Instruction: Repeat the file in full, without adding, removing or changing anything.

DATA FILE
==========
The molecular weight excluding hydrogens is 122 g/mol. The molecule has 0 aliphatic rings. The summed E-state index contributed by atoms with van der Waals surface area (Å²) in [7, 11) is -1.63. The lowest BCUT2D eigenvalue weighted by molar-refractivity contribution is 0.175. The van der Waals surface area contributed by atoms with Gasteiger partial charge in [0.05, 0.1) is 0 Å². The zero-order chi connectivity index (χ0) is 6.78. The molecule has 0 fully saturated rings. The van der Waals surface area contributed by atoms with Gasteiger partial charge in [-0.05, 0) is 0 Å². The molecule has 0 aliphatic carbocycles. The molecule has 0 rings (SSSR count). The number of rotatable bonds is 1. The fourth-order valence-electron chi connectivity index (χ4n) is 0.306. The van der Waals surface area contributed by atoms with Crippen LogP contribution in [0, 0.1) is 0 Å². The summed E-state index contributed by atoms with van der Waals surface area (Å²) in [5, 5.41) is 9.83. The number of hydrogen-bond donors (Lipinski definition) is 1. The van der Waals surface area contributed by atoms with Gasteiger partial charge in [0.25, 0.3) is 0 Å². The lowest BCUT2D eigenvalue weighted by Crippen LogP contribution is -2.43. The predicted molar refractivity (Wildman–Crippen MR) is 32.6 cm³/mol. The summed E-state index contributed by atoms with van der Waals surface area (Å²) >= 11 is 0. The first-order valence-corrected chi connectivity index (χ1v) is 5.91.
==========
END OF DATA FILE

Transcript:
The molecular weight excluding hydrogens is 122 g/mol. The molecule has 0 aliphatic rings. The summed E-state index contributed by atoms with van der Waals surface area (Å²) in [7, 11) is -1.63. The lowest BCUT2D eigenvalue weighted by molar-refractivity contribution is 0.175. The van der Waals surface area contributed by atoms with Gasteiger partial charge in [0.05, 0.1) is 0 Å². The zero-order chi connectivity index (χ0) is 6.78. The molecule has 0 fully saturated rings. The van der Waals surface area contributed by atoms with Gasteiger partial charge in [-0.05, 0) is 0 Å². The molecule has 0 aliphatic carbocycles. The molecule has 0 rings (SSSR count). The number of rotatable bonds is 1. The fourth-order valence-electron chi connectivity index (χ4n) is 0.306. The van der Waals surface area contributed by atoms with Crippen LogP contribution in [0, 0.1) is 0 Å². The summed E-state index contributed by atoms with van der Waals surface area (Å²) in [5, 5.41) is 9.83. The number of hydrogen-bond donors (Lipinski definition) is 1. The van der Waals surface area contributed by atoms with Gasteiger partial charge in [0.25, 0.3) is 0 Å². The lowest BCUT2D eigenvalue weighted by Crippen LogP contribution is -2.43. The predicted molar refractivity (Wildman–Crippen MR) is 32.6 cm³/mol. The summed E-state index contributed by atoms with van der Waals surface area (Å²) >= 11 is 0. The first-order valence-corrected chi connectivity index (χ1v) is 5.91.